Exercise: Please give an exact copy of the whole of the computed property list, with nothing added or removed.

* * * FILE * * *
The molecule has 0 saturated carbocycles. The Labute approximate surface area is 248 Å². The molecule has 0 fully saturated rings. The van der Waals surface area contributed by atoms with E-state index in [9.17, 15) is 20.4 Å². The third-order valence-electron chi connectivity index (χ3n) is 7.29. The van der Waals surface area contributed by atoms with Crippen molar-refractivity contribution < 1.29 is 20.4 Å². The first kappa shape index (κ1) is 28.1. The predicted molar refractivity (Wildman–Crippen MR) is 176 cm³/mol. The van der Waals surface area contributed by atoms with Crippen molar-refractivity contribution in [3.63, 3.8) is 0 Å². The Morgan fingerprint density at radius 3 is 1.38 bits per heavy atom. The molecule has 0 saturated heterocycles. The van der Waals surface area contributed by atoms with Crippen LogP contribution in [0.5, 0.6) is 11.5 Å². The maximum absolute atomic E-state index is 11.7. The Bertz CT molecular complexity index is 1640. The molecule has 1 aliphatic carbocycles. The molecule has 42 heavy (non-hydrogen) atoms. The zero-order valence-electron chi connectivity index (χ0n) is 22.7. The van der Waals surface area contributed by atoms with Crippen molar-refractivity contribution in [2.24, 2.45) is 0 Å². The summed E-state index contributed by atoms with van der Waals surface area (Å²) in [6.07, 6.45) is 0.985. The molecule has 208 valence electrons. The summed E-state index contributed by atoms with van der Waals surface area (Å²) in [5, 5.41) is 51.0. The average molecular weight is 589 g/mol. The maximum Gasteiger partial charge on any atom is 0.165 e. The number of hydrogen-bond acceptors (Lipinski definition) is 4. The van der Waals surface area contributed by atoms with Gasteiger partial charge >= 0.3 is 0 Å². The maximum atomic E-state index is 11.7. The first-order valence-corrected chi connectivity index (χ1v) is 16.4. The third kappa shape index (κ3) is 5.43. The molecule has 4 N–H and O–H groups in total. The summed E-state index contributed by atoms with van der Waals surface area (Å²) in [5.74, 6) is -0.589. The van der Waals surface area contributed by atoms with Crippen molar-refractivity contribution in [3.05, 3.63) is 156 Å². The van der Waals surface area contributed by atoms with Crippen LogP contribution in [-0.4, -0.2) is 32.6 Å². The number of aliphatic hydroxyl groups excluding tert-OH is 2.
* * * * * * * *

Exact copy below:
The molecule has 0 saturated carbocycles. The Labute approximate surface area is 248 Å². The molecule has 0 fully saturated rings. The van der Waals surface area contributed by atoms with E-state index in [9.17, 15) is 20.4 Å². The third-order valence-electron chi connectivity index (χ3n) is 7.29. The van der Waals surface area contributed by atoms with Crippen molar-refractivity contribution < 1.29 is 20.4 Å². The first kappa shape index (κ1) is 28.1. The predicted molar refractivity (Wildman–Crippen MR) is 176 cm³/mol. The van der Waals surface area contributed by atoms with Crippen molar-refractivity contribution in [3.63, 3.8) is 0 Å². The Morgan fingerprint density at radius 3 is 1.38 bits per heavy atom. The molecule has 0 saturated heterocycles. The van der Waals surface area contributed by atoms with Crippen LogP contribution in [0.5, 0.6) is 11.5 Å². The maximum absolute atomic E-state index is 11.7. The Bertz CT molecular complexity index is 1640. The molecule has 1 aliphatic carbocycles. The molecule has 42 heavy (non-hydrogen) atoms. The zero-order valence-electron chi connectivity index (χ0n) is 22.7. The van der Waals surface area contributed by atoms with Crippen molar-refractivity contribution in [2.24, 2.45) is 0 Å². The summed E-state index contributed by atoms with van der Waals surface area (Å²) in [6.07, 6.45) is 0.985. The molecule has 208 valence electrons. The summed E-state index contributed by atoms with van der Waals surface area (Å²) in [5, 5.41) is 51.0. The average molecular weight is 589 g/mol. The maximum Gasteiger partial charge on any atom is 0.165 e. The number of hydrogen-bond acceptors (Lipinski definition) is 4. The van der Waals surface area contributed by atoms with Gasteiger partial charge >= 0.3 is 0 Å². The maximum atomic E-state index is 11.7. The first-order valence-corrected chi connectivity index (χ1v) is 16.4. The third kappa shape index (κ3) is 5.43. The molecule has 4 N–H and O–H groups in total. The summed E-state index contributed by atoms with van der Waals surface area (Å²) in [5.74, 6) is -0.589. The van der Waals surface area contributed by atoms with Crippen molar-refractivity contribution in [3.05, 3.63) is 156 Å². The van der Waals surface area contributed by atoms with Crippen LogP contribution in [-0.4, -0.2) is 32.6 Å². The number of aliphatic hydroxyl groups excluding tert-OH is 2.